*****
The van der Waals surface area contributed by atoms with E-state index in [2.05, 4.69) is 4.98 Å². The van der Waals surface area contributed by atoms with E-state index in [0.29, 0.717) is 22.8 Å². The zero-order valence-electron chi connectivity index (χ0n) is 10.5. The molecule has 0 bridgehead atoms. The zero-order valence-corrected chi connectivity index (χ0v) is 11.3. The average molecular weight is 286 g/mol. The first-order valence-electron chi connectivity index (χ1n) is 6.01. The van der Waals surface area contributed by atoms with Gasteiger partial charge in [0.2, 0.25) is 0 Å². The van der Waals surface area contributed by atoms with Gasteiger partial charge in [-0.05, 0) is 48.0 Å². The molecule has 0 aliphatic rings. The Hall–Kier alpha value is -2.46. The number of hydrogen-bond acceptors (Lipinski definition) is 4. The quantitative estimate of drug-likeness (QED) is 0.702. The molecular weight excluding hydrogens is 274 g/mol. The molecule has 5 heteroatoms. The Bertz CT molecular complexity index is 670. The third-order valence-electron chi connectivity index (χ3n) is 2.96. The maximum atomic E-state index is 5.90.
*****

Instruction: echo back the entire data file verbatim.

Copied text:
The van der Waals surface area contributed by atoms with E-state index in [2.05, 4.69) is 4.98 Å². The van der Waals surface area contributed by atoms with E-state index in [0.29, 0.717) is 22.8 Å². The zero-order valence-electron chi connectivity index (χ0n) is 10.5. The molecule has 0 bridgehead atoms. The zero-order valence-corrected chi connectivity index (χ0v) is 11.3. The average molecular weight is 286 g/mol. The first-order valence-electron chi connectivity index (χ1n) is 6.01. The van der Waals surface area contributed by atoms with Gasteiger partial charge in [0.2, 0.25) is 0 Å². The van der Waals surface area contributed by atoms with Gasteiger partial charge in [-0.05, 0) is 48.0 Å². The molecule has 0 aliphatic rings. The Hall–Kier alpha value is -2.46. The number of hydrogen-bond acceptors (Lipinski definition) is 4. The quantitative estimate of drug-likeness (QED) is 0.702. The molecular weight excluding hydrogens is 274 g/mol. The molecule has 5 heteroatoms. The Bertz CT molecular complexity index is 670. The third-order valence-electron chi connectivity index (χ3n) is 2.96. The maximum atomic E-state index is 5.90.